Great Lake Swimmers
By Matt Conner
March 2, 2009
The rural rhythms of southern Ontario were the childhood backdrop for Tony Dekker, and they continue to play out on each and every recording of Great Lake Swimmers. The imagery and focus on nature and the created order dominates every disc and their latest—Lost Channels—is no different, utilizing recording techniques to play in the very places he’s describing. RELEVANT recently caught up with Tony Dekker to discuss the new album and the importance of being in touch with creation for the artist.
RELEVANT: Being in touch with nature or creation is such a strong aspect of your albums. Does the new album depart much from that or track with that theme?
Tony Dekker: Yeah, the new album is an extension or another step from the last one. It's not drastically different, but it's still taking a step in a bit of a different direction for us in terms of the songwriting being a bit more concise and using that medium of the song as an idea. As far as the themes running through it, that's always been the theme—that there's a spirituality in nature and trying to find those links in the natural world. I think you can trace that through in the new album as well.
RELEVANT: Is that an artistic responsibility for you personally?
Tony: For sure. I grew up in a small farming community in southern Ontario, so that's something I have within my bones being in that rural environment. It's something I have some insight on. When you put that up against an urban environment, which also has its own set of rhythms and its own heartbeat in a way, you can start to draw out a lot of interesting comparisons there—how urban and rural rhythms can match up at some times and, in other times, they're drastically different.
RELEVANT: Speaking of rhythms, are you finding your own rhythm, this being your fourth time in the studio?Tony: I think so. I also think that's true from a songwriting perspective, too. With this album, I was trying to get to the point within that allotted three- to four-minute time period of a song. There's always a balance between trying to create a mood—at least for me—and to relay an impression, aside from just specific narrative or storytelling. It's always been important to balance an abstract idea as well as an actual story about something. With these songs, I was trying to narrow it down a bit more and be concise—to say this is what a song is about and yet leave it also open to interpretation. But we were wanting to narrow the focus a bit more and not necessarily be pure narrative but be to the point.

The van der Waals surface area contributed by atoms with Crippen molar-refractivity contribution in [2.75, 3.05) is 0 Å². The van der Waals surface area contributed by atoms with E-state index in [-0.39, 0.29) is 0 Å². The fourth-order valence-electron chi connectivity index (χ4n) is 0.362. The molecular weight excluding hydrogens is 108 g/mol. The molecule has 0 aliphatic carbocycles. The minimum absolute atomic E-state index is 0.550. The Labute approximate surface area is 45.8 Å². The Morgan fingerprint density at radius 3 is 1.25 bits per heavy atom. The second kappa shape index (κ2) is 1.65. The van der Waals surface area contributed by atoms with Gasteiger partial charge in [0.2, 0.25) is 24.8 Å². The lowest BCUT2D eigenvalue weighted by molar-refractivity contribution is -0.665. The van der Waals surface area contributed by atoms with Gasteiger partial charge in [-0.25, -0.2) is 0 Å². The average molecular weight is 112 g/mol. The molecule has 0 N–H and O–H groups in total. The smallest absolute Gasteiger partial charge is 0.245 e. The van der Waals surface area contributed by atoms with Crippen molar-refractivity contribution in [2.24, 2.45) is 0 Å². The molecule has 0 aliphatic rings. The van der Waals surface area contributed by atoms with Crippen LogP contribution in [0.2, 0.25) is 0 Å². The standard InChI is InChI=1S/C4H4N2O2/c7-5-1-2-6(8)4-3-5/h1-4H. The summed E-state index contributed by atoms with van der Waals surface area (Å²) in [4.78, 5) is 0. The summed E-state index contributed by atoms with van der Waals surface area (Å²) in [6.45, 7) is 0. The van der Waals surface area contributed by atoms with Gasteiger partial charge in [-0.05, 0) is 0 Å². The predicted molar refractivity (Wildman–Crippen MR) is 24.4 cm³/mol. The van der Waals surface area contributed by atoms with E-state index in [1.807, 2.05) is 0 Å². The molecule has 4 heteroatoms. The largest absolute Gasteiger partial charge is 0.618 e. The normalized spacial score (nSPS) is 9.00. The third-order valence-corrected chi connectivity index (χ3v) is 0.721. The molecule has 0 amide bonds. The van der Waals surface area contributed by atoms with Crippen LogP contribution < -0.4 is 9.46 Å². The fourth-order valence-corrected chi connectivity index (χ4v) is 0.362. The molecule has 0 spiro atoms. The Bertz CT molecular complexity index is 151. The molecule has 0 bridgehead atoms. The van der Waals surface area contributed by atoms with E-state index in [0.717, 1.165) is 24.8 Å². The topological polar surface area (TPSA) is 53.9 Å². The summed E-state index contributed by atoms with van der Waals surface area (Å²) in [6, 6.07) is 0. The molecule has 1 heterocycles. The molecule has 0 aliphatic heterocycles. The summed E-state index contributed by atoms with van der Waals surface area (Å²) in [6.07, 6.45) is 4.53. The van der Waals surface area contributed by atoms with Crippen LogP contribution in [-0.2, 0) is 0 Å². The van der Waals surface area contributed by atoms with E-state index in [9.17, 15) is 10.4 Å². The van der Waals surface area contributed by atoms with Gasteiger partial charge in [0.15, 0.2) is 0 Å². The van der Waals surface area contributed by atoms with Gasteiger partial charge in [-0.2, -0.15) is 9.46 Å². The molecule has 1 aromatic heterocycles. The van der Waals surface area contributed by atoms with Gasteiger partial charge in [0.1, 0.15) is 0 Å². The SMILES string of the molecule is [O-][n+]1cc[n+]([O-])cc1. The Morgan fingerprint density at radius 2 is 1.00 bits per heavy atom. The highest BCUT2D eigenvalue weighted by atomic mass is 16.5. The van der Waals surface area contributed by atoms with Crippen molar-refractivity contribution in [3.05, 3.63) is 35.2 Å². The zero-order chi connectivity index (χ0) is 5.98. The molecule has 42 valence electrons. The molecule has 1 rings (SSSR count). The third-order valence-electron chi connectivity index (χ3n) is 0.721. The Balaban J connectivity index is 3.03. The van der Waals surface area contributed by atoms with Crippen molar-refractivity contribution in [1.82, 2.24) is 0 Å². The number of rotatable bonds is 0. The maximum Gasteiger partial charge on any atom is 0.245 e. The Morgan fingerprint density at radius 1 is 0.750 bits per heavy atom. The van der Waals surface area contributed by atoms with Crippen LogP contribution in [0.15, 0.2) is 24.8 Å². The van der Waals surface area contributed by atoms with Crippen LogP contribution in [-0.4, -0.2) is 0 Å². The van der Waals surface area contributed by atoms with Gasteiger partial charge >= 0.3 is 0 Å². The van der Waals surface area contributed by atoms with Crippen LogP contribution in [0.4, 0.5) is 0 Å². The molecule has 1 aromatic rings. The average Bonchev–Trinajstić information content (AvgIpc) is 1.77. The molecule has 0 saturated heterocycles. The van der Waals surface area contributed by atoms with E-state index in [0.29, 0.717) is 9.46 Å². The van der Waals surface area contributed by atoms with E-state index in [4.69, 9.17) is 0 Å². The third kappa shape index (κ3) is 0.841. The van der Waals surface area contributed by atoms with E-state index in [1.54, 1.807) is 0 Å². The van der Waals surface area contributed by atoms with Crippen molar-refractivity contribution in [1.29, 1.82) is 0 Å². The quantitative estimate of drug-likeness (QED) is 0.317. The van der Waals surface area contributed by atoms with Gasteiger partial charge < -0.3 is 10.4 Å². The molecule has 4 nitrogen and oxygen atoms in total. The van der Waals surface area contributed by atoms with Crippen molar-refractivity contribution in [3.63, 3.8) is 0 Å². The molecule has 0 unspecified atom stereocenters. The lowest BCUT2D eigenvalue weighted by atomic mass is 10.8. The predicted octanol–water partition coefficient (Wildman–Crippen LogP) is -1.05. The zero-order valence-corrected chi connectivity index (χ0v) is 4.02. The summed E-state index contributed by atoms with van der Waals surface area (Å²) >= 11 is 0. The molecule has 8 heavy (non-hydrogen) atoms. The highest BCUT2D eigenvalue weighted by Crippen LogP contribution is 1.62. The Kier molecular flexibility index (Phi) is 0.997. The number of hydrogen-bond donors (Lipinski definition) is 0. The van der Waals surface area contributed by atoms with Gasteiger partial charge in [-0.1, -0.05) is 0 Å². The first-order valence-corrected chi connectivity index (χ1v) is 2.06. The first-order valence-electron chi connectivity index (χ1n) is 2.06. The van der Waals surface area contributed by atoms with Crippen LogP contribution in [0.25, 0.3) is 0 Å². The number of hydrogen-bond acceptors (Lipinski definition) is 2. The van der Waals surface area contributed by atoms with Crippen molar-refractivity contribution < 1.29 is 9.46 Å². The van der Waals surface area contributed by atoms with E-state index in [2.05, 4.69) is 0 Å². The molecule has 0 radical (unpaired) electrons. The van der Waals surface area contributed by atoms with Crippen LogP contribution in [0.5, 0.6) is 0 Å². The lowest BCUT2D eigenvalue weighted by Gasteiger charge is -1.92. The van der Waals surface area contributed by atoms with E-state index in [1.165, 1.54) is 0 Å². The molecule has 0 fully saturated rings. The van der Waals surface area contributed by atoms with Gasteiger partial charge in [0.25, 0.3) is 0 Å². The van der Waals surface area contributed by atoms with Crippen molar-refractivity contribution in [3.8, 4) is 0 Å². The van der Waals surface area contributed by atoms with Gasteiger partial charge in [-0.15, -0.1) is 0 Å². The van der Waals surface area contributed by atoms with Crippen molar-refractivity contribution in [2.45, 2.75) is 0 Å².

RELEVANT: That has to be so difficult, to take some of the imagery or the themes and place them within a three-minute song structure. It almost seems antithetical to some of your topics.
Tony: Yeah, it's a challenge. I wanted to give myself that kind of a parameter to see what could happen. It's a challenge to edit myself down. Sometimes it starts with two or three or four pages of writing, and to narrow it down or distill it to a few verses and convey what you want to say within that time period was a big challenge and one that I didn't always stick to. But I did enjoy trying to do that. It's in the larger sense what we do with our recordings. We try to set some parameters that say that we only have so much time to record in this place, so let's see what we can get. Let's see what kind of performance this space brings in this amount of time. So we did that with this album as well, to see what happened when I put that set of parameters on the song.
RELEVANT: Does everyone weigh in on that?
Tony: No, I basically write the songs for just an acoustic guitar and voice, and I get into a quiet place and go through writing cycles and try to have everything fully complete before I bring them to the musicians in the band I am playing with. This time around, it was interesting for me to watch the songs transform as I brought them to the band. I encouraged everyone even more so on this record to put their take on it and add their particular touch or flavor on the songs. So it was really interesting on the songs that were just guitar and vocals, that were essentially folk songs, and then watch as they took on a whole different shape once we added instrumentation.
RELEVANT: I would think that would be exciting and fearful.
Tony: Definitely, but at the same time, I've grown to trust the people I'm working with, and it was interesting to invite them into more of a collaborative role. Obviously, I had some ideas for arrangements and melodies in my head, but there's a certain level of trust to be there for me to give them free reign to bend and shape the song a little bit.